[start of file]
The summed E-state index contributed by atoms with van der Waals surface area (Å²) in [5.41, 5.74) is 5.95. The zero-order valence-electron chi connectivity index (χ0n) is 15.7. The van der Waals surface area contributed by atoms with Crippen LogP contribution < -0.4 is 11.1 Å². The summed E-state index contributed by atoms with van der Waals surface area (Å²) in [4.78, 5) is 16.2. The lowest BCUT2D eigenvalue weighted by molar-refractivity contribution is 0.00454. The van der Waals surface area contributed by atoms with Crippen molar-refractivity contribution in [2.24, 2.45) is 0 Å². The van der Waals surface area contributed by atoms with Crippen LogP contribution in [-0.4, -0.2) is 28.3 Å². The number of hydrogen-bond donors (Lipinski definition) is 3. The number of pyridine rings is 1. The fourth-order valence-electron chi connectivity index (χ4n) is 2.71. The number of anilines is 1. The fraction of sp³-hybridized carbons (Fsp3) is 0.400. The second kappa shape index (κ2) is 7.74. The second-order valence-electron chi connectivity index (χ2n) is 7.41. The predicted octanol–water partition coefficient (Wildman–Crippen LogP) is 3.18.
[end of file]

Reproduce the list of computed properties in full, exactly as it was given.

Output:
The summed E-state index contributed by atoms with van der Waals surface area (Å²) in [5.41, 5.74) is 5.95. The zero-order valence-electron chi connectivity index (χ0n) is 15.7. The van der Waals surface area contributed by atoms with Crippen LogP contribution < -0.4 is 11.1 Å². The summed E-state index contributed by atoms with van der Waals surface area (Å²) in [4.78, 5) is 16.2. The lowest BCUT2D eigenvalue weighted by molar-refractivity contribution is 0.00454. The van der Waals surface area contributed by atoms with Crippen molar-refractivity contribution in [2.24, 2.45) is 0 Å². The van der Waals surface area contributed by atoms with Crippen LogP contribution in [-0.4, -0.2) is 28.3 Å². The number of hydrogen-bond donors (Lipinski definition) is 3. The number of pyridine rings is 1. The fourth-order valence-electron chi connectivity index (χ4n) is 2.71. The number of anilines is 1. The fraction of sp³-hybridized carbons (Fsp3) is 0.400. The second kappa shape index (κ2) is 7.74. The second-order valence-electron chi connectivity index (χ2n) is 7.41. The predicted octanol–water partition coefficient (Wildman–Crippen LogP) is 3.18.